A leading British university has been condemned for hosting a conference questioning Israel's right to exist which critics say will legitimise anti-Semitism.
Pressure is growing on Southampton University to cancel the three day event, planned for next month, or face growing anger from academics, politicians and its own fund-raisers.
One prominent lawyer has already said he would think twice before hiring someone from the south coast university.
Mark Lewis, who has represented a string of celebrity clients, said he would look "unfavourably" at CVs sent by graduates of Southampton.
And one of its most respected former alumni has returned his degree in protest and at least one major patron of the university is said to be considering withdrawing funding.
Critics have said the conference – International Law and the State of Israel: Legitimacy, Responsibility and Exceptionalism – would be a 'one-sided' exercise in Israel-bashing and provide a platform for anti-Semitic views.
Nearly 4,500 people have signed a petition calling on the university to cancel the conference.
Organisers describe the conference as "the first of its kind and constitutes a ground-breaking historical event ... it is unique because it concerns the legitimacy in international law of the Jewish State of Israel."
The university's own website advertising the conference makes no secret of the fact that the event will question the both the legal and moral right of the state of Israel to exist, stating:
"It concerns the legitimacy in International Law of the Jewish state of Israel. Rather than focusing on Israeli actions in the 1967 Occupied Territories, the conference will focus on exploring themes of Legitimacy, Responsibility and Exceptionalism; all of which are posed by Israel's very nature."
The event, set to take place from April 17 to 19, will be addressed by academics from universities around the world, including the US, Britain, Australia and Israel.
Organisers – who include Southampton law professor Oren Ben-Dor; George Bisharat, professor at the University of California Hastings College of Law; Juman Asmail, a Southampton law graduate and Palestinian rights activist; and Southampton engineering professor Suleiman Sharkh – said the conference will "engage controversial questions concerning the manner of Israel's foundation and its nature, including ongoing forced displacements of Palestinians and associated injustices."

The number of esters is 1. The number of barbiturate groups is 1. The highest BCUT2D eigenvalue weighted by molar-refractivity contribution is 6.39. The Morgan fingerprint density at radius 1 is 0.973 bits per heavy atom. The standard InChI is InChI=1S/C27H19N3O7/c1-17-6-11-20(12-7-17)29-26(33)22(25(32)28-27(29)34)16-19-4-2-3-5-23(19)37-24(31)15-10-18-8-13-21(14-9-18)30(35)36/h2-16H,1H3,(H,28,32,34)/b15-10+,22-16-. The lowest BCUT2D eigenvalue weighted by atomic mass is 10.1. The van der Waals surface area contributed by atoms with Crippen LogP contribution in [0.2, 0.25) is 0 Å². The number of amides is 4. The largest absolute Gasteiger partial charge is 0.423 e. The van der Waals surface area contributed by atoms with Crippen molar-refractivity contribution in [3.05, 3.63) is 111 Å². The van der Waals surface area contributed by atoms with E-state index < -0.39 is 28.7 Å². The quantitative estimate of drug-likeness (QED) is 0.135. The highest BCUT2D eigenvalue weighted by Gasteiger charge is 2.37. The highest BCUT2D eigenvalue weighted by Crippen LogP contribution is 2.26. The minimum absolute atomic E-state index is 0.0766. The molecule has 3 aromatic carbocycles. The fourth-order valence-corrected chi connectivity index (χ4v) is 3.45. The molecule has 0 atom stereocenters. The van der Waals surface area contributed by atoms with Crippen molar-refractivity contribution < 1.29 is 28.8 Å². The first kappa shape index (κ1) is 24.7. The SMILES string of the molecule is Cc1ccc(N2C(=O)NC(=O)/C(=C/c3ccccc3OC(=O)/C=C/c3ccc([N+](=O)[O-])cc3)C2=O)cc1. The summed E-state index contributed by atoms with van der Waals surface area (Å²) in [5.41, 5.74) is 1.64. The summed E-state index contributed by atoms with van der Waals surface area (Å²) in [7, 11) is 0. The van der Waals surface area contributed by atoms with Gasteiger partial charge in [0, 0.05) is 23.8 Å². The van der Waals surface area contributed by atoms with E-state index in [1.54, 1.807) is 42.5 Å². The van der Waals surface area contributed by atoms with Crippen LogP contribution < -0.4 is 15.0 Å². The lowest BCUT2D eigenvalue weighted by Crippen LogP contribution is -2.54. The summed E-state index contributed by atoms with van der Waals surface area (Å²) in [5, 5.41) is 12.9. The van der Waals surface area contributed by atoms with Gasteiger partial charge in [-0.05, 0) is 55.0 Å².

But critics of the conference, which include the Board of Deputies of British Jews, say many of the speakers are known anti-Israel activists who have called for a boycott of Israel.
They include Richard Falk, the former United Nations special rapporteur on human rights in the Palestinian territories, anti-Zionist Israeli academic Ilan Pappe and Palestinian activist Ghada Karmi.
Also due to speak is Dr Elias Khoury, a Lebanese novelist, who during the 1970s enlisted in Fatah, the largest armed group in the Palestine Liberation Organisation (PLO), and fought in the Lebanese civil war.
Mr Lewis, who represented the family of murdered Surrey teenager Milly Dowler and Gordon Taylor, the Professional Footballer's Association chief executive, during the hacking scandal and subsequent Leveson inquiry, said Southampton university's decision to host the conference raised disturbing questions about its attitude to Jews and the state of Israel.
In a comment on the social media site Twitter he said: "University of Southampton Law School that will stand out on CVs. Well thought out."
Mr Lewis, a partner with London law firm Seddons, told The Sunday Telegraph: "This is a one-sided conference, not a debate and I would want to raise serious questions about what students at this university are being taught and what the university believes.
"If Southampton allows teaching which does not present both sides of a case it would raise doubts in my mind about the suitability of a candidate from its School of Law. I would not look so favourably on those CVs."